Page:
Big screens get set for some magical movies
A new take on a fairy tale – Hansel and Gretel: Witch Hunters 2D and 3D (15) – shows the brother and sister as bounty hunters.
They track witches all over the world but as the fabled Blood Moon approaches, the siblings encounter a new form of evil that might hold a secret to their past.
The film is opening at Wells Film Centre this week in v both 2D and 3D with Jeremy Renner as Hansel, Gemma Arterton as Gretel and Famke Janssen as Muriel.
Also opening at Wells this week is Hitchcock (12A) which is set in 1959.
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Alfred Hitchcock (Anthony Hopkins) and his wife, Alma (Helen Mirren), are at the top of their creative game as filmmakers amid disquieting insinuations about it being time to retire.
To recapture his youth's artistic daring, Alfred decides his next film will adapt the lurid horror novel, Psycho, over everyone's misgivings.
Unfortunately, as Alfred self-finances and labours on this film, Alma finally loses patience with his roving eye and controlling habits with his actresses.
When an ambitious friend lures her to collaborate on a work of their own, the resulting marital tension colours Alfred's work even as the novel's inspiration haunts his dreams.
In Oz: The Great and the Powerful 2D and 3D (PG) opening at Wells this week, Oscar Diggs (James Franco), is a small-time circus magician with dubious ethics.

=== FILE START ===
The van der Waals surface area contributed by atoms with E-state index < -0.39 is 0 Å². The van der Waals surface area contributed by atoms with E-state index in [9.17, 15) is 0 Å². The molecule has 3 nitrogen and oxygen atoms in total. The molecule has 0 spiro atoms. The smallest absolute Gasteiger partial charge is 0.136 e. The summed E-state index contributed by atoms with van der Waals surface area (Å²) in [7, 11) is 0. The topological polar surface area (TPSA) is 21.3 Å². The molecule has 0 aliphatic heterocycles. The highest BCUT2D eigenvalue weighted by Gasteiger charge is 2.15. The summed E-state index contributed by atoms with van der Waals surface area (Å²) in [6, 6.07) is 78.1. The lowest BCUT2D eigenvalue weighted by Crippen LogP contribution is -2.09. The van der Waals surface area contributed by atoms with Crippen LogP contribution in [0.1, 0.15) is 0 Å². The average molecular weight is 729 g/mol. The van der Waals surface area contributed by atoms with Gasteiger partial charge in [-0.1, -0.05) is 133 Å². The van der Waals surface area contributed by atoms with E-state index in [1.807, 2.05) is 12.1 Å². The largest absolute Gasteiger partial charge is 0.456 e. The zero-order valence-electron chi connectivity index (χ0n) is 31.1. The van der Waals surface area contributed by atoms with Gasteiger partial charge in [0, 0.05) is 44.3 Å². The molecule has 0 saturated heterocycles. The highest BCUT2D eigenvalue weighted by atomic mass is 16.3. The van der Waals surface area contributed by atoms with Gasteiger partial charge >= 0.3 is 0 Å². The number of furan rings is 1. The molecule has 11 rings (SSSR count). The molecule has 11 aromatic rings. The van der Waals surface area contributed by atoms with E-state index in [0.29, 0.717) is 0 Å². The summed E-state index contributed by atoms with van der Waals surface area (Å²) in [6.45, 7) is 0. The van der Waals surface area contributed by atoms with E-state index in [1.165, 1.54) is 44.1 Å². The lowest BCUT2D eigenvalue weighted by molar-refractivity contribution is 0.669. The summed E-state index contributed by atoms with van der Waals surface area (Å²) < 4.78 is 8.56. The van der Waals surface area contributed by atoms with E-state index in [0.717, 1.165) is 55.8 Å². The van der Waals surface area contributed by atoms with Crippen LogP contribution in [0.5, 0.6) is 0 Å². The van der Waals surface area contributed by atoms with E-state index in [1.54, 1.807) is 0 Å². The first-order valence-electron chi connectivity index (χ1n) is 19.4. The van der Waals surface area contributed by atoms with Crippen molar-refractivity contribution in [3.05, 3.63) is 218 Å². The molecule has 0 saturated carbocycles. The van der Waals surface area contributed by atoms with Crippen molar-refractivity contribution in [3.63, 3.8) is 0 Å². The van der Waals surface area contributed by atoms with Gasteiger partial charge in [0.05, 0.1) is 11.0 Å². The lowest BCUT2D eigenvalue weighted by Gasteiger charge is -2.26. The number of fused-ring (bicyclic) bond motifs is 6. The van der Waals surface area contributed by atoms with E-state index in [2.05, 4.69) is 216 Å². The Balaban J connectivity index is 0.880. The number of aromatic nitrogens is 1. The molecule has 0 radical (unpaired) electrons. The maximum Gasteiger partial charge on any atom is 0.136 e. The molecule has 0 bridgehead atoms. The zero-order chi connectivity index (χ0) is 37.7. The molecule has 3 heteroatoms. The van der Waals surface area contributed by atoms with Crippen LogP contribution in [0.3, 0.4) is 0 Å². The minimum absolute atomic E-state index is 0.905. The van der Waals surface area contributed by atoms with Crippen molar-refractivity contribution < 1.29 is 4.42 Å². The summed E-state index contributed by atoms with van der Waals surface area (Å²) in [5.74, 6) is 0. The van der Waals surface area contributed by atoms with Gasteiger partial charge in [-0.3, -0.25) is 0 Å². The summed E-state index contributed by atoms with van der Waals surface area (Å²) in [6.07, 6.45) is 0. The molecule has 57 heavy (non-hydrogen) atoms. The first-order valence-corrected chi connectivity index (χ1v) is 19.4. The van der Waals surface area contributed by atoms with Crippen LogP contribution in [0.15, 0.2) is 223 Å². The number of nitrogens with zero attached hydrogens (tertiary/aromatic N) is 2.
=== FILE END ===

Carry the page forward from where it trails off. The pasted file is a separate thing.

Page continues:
He is hurled away from dusty Kansas to the vibrant Land of Oz.
At first he thinks he's hit the jackpot – fame and fortune are his for the taking. That all changes, however, when he meets three witches, Theodora (Mila Kunis), Evanora (Rachel Weisz), and Glinda (Michelle Williams), who are not convinced he is the great wizard everyone's been expecting.
At Strode Theatre, in Street, cinema-goers will be able to see the Oscar-winning performance of Daniel Day-Lewis in Lincoln (12A) on Tuesday and Wednesday at 7.30pm.
In 1865, as the American Civil War winds inexorably toward conclusion, US president Abraham Lincoln endeavours to achieve passage of the landmark constitutional amendment which will forever ban slavery from the United States.
However, his task is a race against time, for peace may come at any time, and if it comes before the amendment is passed, the returning southern states will stop it before it can become law.
Lincoln must, by almost any means possible, obtain enough votes from a recalcitrant Congress before peace arrives and it is too late.
Yet the president is torn, as an early peace would save thousands of lives.